All four Washington Spirit players at the Tokyo Olympics have advanced to the knockout round, though it hasn’t exactly gone to plan for their teams. The USWNT, featuring Kelley O’Hara and Emily Sonnett, only came in second place in their group after a 0-0 draw with Australia, while Saori Takarada and Japan needed a late goal against Chile to guarantee a spot in the quarterfinals as a third-placed team. Julia Roddar and Sweden have also not ended up doing what was expected, but in their case it’s a positive, as they won all three of their group games by multiple goals.
Here’s how yesterday’s games went for the entire quartet:
After getting a game off against New Zealand, O’Hara returned at right back in the U.S.’s 0-0 draw with Australia. She wasn’t given a ton to do in the first half, as an extremely cagey tactical approach from both teams saw little in the way of notable action. A scripted set piece early in the second half seemed to set her up for a glorious chance to cross low to multiple runners, but the offside flag ended the threat (though O’Hara’s cross ended up behind her options anyway).
If it seems odd to take note of one play where nothing really happened, well...the game didn’t give us much to discuss! The USWNT played out of a low-press, didn’t engage in much counter-pressure, and didn’t do much to bring O’Hara or Crystal Dunn into the game. The conservative approach from both teams meant the fullbacks just didn’t have much to do, and their responsibilities became about maintaining team shape and balance. In that regard, O’Hara did the job well; it just wasn’t a thrilling viewing experience.
Vlatko Andonovski opted to leave Sonnett out entirely yesterday. It’s not clear whether that’s simply the rotation plan or an injury, but it did leave an interesting situation where Casey Krueger was the only defensive option available off the bench. The rest of the group included back-up goalkeeper AD Franch, three forwards (Tobin Heath, Carli Lloyd, and Lynn Williams), and two midfielders (Lindsey Horan and Kristie Mewis).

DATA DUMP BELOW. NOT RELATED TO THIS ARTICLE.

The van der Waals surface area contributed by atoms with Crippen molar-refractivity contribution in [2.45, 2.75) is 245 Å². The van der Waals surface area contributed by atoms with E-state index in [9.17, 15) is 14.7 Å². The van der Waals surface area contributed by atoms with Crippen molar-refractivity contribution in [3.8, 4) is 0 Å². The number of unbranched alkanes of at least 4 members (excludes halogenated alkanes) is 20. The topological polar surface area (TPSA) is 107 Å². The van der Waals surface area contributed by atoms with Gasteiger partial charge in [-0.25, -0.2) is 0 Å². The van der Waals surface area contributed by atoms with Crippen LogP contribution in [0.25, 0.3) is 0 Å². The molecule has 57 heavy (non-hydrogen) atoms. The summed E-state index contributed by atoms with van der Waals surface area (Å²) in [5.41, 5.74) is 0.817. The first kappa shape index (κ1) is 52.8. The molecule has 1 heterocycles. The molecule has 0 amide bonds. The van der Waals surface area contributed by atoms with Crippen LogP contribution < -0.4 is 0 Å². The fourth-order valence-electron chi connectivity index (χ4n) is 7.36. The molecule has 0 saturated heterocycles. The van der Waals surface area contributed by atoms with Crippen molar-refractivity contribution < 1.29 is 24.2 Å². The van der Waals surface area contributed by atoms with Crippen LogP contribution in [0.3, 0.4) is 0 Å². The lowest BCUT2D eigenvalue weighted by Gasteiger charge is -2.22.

It remains to be seen how the USWNT will approach their 18 for their quarterfinal, in which they’ll face the Netherlands on Friday at 7:00am Eastern in Yokohama. If the plan is to rotate O’Hara and Sonnett from game to game, that would leave Sonnett on the field for the quarterfinal, and any potential medal game. It seems most likely that Andonovski wants to have O’Hara ready to play the semifinal and then with a medal on the line, which would point to Sonnett having a pretty solid chance to return on Friday.
On the other hand, O’Hara is clearly his first choice, and facing a Dutch side that scored 21 goals in Group F, we may see Andonovski lean on the veteran for the entire knockout stage.
Speaking of right back, Roddar started there for Sweden, going the full 90 in a 2-0 win over New Zealand. Roddar didn’t end up with an assist, but she did play a role in the second goal, overlapping to the endline before turning back to pass to Hanna Bennison, whose cross was headed in by Madelen Janogy. She also showed some shiftiness on the ball, coming forward in possession and looking to draw defenders before finding a midfielder or winger.
Roddar was initially an alternate, but has now played in both games that Peter Gerhardsson named her to the 18, which is a great sign for her to get more minutes in the knockout round. By winning Group G, Sweden heads back to Saitama (where they beat Australia 4-2) for a quarterfinal against Japan, who finished 3rd in Group E. That game will kick off on Friday at 6:00am Eastern.
Takarada made her Olympic debut in Japan’s must-win third game, starting at center back in their 1-0 win against Chile at Miyagi Stadium. With Chile showing a mix of a low line of contention broken up by some smart selective high pressing, Takarada and Japan’s back line had a pretty intriguing challenge to handle.
The Nadeshiko out-shot Chile 21-4, but made the game tough on themselves by settling for lower-quality shots and rarely showing creativity in the final third. They finally broke through in the 77th minute, but only after seeing Chile come a couple of millimeters from scoring a goal of their own after a mistake from goalkeeper Ayaka Yamashita.
Takarada had to make a big play late, lunging in to deny a dangerous Chilean cross after Japan had taken their lead, and showed a knack for breaking Chile’s first wave of pressure with some cleverly disguised passes into central midfield. All in all, she looked like she’s growing increasingly comfortable in the center back role Japan has focused on for her.
Getting through in 3rd place doesn’t reflect all that well on the hosts, though, and it comes with a daunting quarterfinal assignment against Sweden Friday morning.